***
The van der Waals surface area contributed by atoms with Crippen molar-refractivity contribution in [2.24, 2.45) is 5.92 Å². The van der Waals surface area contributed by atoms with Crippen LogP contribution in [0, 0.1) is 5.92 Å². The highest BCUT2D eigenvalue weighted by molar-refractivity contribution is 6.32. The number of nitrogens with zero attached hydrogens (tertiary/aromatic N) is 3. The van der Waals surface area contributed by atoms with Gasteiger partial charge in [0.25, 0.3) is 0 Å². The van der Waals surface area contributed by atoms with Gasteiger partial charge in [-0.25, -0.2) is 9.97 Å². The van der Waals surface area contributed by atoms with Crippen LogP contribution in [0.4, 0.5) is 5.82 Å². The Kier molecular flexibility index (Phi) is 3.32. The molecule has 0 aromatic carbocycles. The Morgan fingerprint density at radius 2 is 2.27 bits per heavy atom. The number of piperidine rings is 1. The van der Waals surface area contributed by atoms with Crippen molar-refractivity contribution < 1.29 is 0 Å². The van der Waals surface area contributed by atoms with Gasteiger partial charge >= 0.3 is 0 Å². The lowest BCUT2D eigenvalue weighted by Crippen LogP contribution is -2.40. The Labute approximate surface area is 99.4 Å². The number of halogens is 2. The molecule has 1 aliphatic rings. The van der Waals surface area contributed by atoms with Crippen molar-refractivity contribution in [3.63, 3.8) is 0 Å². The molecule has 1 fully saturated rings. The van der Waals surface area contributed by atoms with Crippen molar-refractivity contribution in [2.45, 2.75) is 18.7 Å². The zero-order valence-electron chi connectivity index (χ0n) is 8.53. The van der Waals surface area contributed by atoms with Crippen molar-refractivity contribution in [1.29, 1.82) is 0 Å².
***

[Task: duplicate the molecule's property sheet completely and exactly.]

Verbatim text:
The van der Waals surface area contributed by atoms with Crippen molar-refractivity contribution in [2.24, 2.45) is 5.92 Å². The van der Waals surface area contributed by atoms with Crippen LogP contribution in [0, 0.1) is 5.92 Å². The highest BCUT2D eigenvalue weighted by molar-refractivity contribution is 6.32. The number of nitrogens with zero attached hydrogens (tertiary/aromatic N) is 3. The van der Waals surface area contributed by atoms with Gasteiger partial charge in [0.25, 0.3) is 0 Å². The van der Waals surface area contributed by atoms with Gasteiger partial charge in [-0.25, -0.2) is 9.97 Å². The van der Waals surface area contributed by atoms with Crippen LogP contribution in [0.4, 0.5) is 5.82 Å². The Kier molecular flexibility index (Phi) is 3.32. The molecule has 0 aromatic carbocycles. The Morgan fingerprint density at radius 2 is 2.27 bits per heavy atom. The number of piperidine rings is 1. The van der Waals surface area contributed by atoms with Crippen molar-refractivity contribution < 1.29 is 0 Å². The van der Waals surface area contributed by atoms with Gasteiger partial charge >= 0.3 is 0 Å². The lowest BCUT2D eigenvalue weighted by Crippen LogP contribution is -2.40. The Labute approximate surface area is 99.4 Å². The number of halogens is 2. The molecule has 1 aliphatic rings. The van der Waals surface area contributed by atoms with Crippen molar-refractivity contribution in [3.63, 3.8) is 0 Å². The molecule has 1 fully saturated rings. The van der Waals surface area contributed by atoms with Crippen molar-refractivity contribution in [2.45, 2.75) is 18.7 Å². The zero-order valence-electron chi connectivity index (χ0n) is 8.53. The van der Waals surface area contributed by atoms with Crippen molar-refractivity contribution in [1.29, 1.82) is 0 Å².